Just after midnight, an entire transit system is winding down.
A train ride to some, it’s called home to others. In an hour, it will close.
The unprecedented move to shut down the subway for overnight cleaning is thrusting hundreds of the city’s homeless population into the streets. Just last week, the city quickly set up a system to try to bring people inside, into a shelter.
NY1 watched the process happen very early Tuesday morning.
What to Know
- The city is trying to connect homeless people to services every night when the subways close
- But the city counts someone as "accepted city services" if they board a bus to a shelter
- They’re counted as "accepted city services" even if they walk away when they arrive at the shelter
- Some homeless individuals told us there was nowhere to sleep inside a shelter
We were at the end of the line — in this case, it’s Coney Island and the F and Q trains. As the last trains roll in, outreach workers and hoards of police officers try to convince men to go inside. Buses wait in the street below.
Some take them up on the offer.
Homeless man: I do often fall asleep on the subway, yes.
Gross: And now you are going to get on a bus?
Homeless man: Yes, I am.
Others do not.
“Last night I slept on the floor in the shelter because they said they had no beds,” a homeless man named Peter said. “They kicked me out of here to go sleep on the floor."
“You think it would be wise to be packed up with the corona system going on right now in the shelter system? Laying in rows of beds of people?” a homeless man named Anthony said. “That wouldn’t even make sense."
Anthony walks off into the night. It’s unclear where or if he slept.
For hours the homeless pour out of the station. Some just wait outside. With the train shuttered and no other options, some start boarding the bus to shelter. Just after 2 a.m. it leaves, traveling about 20 miles to Manhattan.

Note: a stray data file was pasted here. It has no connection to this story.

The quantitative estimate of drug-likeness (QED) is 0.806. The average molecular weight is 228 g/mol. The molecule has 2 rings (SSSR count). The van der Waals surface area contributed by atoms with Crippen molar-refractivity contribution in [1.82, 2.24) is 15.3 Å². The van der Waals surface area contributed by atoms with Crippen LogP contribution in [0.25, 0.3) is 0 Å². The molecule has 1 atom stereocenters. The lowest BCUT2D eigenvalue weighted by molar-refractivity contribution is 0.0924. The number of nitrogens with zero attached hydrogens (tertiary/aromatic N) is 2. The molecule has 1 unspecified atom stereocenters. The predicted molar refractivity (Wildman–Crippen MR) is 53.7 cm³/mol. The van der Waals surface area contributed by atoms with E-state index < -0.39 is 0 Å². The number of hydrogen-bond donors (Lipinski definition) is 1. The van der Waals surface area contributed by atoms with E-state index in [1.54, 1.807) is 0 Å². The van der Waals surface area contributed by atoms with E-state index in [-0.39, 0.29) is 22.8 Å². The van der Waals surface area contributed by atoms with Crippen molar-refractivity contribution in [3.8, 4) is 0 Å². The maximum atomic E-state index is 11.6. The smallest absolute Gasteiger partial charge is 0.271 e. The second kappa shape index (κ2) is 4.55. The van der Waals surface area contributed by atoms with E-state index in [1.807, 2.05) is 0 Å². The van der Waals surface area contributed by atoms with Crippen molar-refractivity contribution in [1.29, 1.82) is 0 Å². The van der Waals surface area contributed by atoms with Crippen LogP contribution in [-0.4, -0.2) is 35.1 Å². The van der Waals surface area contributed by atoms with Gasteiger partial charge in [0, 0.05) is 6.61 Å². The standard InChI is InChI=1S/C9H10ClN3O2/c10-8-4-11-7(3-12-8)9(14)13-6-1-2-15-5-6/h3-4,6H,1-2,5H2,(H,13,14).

The bus arrives at city’s massive intake shelter for homeless men, a multi-level dorm where men start the process of entering the shelter system. Bus after bus after bus rolls through.
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The city said 362 people from the subway interacted with outreach services on this particular night. 211 of them accepted services, the city claimed, while 178 went to homeless shelters and 33 went to the hospital
“I would tell you when you have had this many people accept engagement and come in for anything, this is a victory unto itself,” Mayor Bill de Blasio said at a press conference. “Over time we are going to be able to see how many of those people stick, in the sense of staying in. And that’s going to tell us a lot more. But even this level of engagement is really positive as a beginning."
“The homeless outreach people that wear the orange jackets — all I heard them say was, ‘We are going to take him to 30th Street.’ Take a look inside. If you don’t catch corona and drop dead from disgust, I don’t know what will. And here I am,” said a homeless man who came from the 206th Street station. “Unsanitary conditions. There is a line of 15 people before you get processed.”
NY1 has learned the numbers can be deceiving. The city counts someone as "accepted city services" if he or she boards the bus to shelter — even if that person chooses to walk away when they get to the shelter.
We saw men get off the bus only to turn around and walk away. Some told us there was nowhere to sleep inside.
“Tonight I was currently in the facility and they told they don’t have room for me tonight,” one said. “So for me to spend the night, basically on benches.”
In the last several days, Steven Banks, the commissioner for the Department of Homeless Services, said the city was steering people away from the intake facility, perhaps to avoid the crowds, directing them to different shelters from the train platform. He repeated it Tuesday morning.
“In the early days there were some challenges of getting people directly into shelter when they had agreed to get on a bus. We made a change to redirecting the buses to special shelters and not the Bellevue intake center,” Banks said. “That change was made on Friday night. I thought it was an important evaluation of challenges that we had, and we are making changes as we go along.”
Hours earlier we saw that was not necessarily the case.
By the time the last bus was dropping men off at the intake center, it was 4 a.m.. In an hour the subway would reopen.
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